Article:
L.A. City Council’s budget committee recommends 1,000 more job cuts
The budget roller coaster at Los Angeles City Hall took another sharp turn Tuesday with the City Council’s Budget and Finance Committee calling for the elimination of 1,000 jobs on top of the 761 targeted by Mayor Antonio Villaraigosa in his proposed annual budget.
After a series of 5-2 votes, the committee sent the council a budget that imposes an array of cuts to parks, libraries, animal shelters and anti-gang programs, among other services.
The panel also removed $53 million in revenue that Villaraigosa expects to receive from plans to privatize the city’s parking assets — a move that increased the number of job cuts by 1,000 positions.
Councilman Jose Huizar voted against some of the reductions, including plans for closing 24 child-care centers and reducing library services by eight hours per week.
“We’re not investing in the future,” he said after the vote. “There’s no creative thinking.”
Councilman Greig Smith said the committee had to make “extremely tough and undesirable” choices to eradicate a $485-million shortfall. “It’s been a difficult budget. We knew there was nothing good to cheer about, quite frankly,” he said. “But we did what we had to do to present a legally balanced budget.”
Councilmembers Bernard C. Parks, Jan Perry, Bill Rosendahl and Smith voted in favor of the budget proposal, which heads to the full council Friday. Councilmen Huizar and Paul Koretz were opposed to many of the cuts.
Villaraigosa’s budget plan called for the city to lease 10 parking garages and borrow against future parking meter money. Under the plan, proceeds from those initiatives would replenish the city’s emergency reserve and send $53 million into the city’s general fund, which pays for basic services.
The committee, over the objections of Huizar and Koretz, decided not to include that money in the budget because parking garage agreements won’t be obtained until later this year.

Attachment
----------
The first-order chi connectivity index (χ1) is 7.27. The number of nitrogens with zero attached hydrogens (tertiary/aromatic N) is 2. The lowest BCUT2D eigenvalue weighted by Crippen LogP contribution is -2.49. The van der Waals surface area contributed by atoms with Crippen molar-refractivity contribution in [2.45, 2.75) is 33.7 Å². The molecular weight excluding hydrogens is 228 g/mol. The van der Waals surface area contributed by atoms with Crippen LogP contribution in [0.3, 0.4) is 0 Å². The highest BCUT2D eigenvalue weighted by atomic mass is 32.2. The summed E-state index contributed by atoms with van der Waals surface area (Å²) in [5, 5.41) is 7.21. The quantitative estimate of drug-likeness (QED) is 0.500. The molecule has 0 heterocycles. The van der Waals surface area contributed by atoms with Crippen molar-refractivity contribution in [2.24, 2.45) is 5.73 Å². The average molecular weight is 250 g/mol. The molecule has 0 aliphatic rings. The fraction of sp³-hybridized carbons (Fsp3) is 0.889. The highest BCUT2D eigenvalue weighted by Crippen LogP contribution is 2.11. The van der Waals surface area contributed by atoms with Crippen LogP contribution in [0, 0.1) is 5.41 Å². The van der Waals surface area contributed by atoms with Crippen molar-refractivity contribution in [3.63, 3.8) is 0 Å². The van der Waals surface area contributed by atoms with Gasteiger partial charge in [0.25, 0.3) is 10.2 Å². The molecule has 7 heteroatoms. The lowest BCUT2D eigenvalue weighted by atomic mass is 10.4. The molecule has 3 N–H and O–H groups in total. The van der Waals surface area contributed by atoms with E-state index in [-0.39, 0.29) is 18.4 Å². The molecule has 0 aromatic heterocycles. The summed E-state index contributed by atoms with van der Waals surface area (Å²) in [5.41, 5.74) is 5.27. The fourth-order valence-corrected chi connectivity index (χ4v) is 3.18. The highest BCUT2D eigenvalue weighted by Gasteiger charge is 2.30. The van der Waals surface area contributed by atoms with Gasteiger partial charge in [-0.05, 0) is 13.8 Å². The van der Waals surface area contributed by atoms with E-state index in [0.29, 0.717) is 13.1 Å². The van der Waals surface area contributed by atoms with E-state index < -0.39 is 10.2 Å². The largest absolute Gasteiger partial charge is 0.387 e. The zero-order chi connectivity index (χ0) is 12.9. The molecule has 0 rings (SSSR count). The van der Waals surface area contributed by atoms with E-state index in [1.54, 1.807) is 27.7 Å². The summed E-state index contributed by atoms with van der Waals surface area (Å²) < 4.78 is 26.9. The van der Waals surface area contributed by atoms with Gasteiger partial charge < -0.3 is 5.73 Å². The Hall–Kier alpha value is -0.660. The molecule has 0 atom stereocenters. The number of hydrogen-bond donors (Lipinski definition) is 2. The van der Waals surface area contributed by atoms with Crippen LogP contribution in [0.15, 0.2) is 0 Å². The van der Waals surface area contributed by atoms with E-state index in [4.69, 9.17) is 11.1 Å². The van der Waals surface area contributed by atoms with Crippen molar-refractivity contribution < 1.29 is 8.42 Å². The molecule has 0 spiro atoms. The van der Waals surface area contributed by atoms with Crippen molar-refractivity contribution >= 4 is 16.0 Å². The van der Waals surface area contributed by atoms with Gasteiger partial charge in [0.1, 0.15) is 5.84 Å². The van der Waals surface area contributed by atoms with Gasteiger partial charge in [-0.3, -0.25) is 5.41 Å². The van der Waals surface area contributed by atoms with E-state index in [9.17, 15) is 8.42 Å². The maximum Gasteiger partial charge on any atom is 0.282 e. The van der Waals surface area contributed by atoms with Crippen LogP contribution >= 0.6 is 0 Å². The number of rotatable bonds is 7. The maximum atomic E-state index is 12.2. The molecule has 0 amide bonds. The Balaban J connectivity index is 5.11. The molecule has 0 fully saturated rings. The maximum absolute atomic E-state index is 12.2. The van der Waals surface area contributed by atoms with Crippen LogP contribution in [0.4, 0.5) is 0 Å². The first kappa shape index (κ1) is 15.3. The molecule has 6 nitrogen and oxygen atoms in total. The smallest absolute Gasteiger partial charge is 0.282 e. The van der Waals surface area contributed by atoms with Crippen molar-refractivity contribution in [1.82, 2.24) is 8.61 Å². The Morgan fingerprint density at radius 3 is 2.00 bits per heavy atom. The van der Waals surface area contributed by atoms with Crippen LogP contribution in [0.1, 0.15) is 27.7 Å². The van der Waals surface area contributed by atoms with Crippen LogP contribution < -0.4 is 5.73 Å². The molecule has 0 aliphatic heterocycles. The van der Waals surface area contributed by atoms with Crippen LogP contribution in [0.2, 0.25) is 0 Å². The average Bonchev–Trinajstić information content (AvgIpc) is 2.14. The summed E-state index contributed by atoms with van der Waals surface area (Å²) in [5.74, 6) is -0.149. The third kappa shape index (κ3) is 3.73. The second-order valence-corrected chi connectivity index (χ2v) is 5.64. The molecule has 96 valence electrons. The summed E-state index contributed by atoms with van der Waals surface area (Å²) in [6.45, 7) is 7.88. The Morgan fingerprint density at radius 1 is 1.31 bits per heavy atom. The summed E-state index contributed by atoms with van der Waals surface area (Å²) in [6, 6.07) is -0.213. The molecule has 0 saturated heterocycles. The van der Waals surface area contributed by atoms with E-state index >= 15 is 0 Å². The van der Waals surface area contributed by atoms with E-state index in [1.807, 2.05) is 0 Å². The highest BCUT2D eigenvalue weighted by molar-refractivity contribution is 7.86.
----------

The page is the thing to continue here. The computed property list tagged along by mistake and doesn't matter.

Parks called the parking revenue “fake money.” But Villaraigosa’s deputy chief of staff, Matt Szabo, defended the decision to rely on the parking funds and criticized the committee’s decision.
“The mayor stands behind his revenue projections and is concerned that 1,000 unidentified layoffs could trigger severe and unintended service cuts,” Szabo said.
Over the last five months, the city’s elected officials have thrown out a wide array of numbers when discussing layoffs and job cuts — prompting some to question their credibility on fiscal matters. The council in February called for the elimination of 4,000 positions “by any means necessary.” But last month, Villaraigosa proposed 761 job cuts.
Because of labor contracts renegotiated last year, if any member of the Coalition of L.A. City Unions is laid off, the city would need to provide $32.3 million worth of raises to the union’s remaining members next year. Nevertheless, coalition leaders have been lobbying against layoffs.
After the vote, union leaders said the council should restore the parking money and tap $11 million that was diverted by the committee into a “budget stabilization” fund.
“The city should not slash services to set aside money into a ‘rainy day’ fund when it is pouring outside,” said coalition spokeswoman Barbara Maynard.